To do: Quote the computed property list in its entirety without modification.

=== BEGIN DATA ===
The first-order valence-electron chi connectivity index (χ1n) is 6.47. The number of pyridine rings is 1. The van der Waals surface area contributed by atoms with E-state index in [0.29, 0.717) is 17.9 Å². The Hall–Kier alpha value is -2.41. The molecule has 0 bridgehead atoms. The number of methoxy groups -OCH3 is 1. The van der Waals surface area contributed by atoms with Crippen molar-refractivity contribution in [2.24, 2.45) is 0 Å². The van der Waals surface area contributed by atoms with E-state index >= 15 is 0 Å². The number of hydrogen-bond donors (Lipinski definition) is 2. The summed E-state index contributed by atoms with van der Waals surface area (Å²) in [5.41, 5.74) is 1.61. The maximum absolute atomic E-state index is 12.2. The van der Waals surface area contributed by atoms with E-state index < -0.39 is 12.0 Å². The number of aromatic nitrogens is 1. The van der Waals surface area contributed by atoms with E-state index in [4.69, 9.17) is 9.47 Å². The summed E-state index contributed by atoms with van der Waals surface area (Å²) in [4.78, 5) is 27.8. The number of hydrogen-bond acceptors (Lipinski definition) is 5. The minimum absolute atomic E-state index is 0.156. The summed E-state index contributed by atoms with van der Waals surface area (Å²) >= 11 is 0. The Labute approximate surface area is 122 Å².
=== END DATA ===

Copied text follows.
The first-order valence-electron chi connectivity index (χ1n) is 6.47. The number of pyridine rings is 1. The van der Waals surface area contributed by atoms with E-state index in [0.29, 0.717) is 17.9 Å². The Hall–Kier alpha value is -2.41. The molecule has 0 bridgehead atoms. The number of methoxy groups -OCH3 is 1. The van der Waals surface area contributed by atoms with Crippen molar-refractivity contribution in [2.24, 2.45) is 0 Å². The van der Waals surface area contributed by atoms with E-state index >= 15 is 0 Å². The number of hydrogen-bond donors (Lipinski definition) is 2. The summed E-state index contributed by atoms with van der Waals surface area (Å²) in [5.41, 5.74) is 1.61. The maximum absolute atomic E-state index is 12.2. The van der Waals surface area contributed by atoms with E-state index < -0.39 is 12.0 Å². The number of aromatic nitrogens is 1. The van der Waals surface area contributed by atoms with E-state index in [4.69, 9.17) is 9.47 Å². The summed E-state index contributed by atoms with van der Waals surface area (Å²) in [4.78, 5) is 27.8. The number of hydrogen-bond acceptors (Lipinski definition) is 5. The minimum absolute atomic E-state index is 0.156. The summed E-state index contributed by atoms with van der Waals surface area (Å²) >= 11 is 0. The Labute approximate surface area is 122 Å².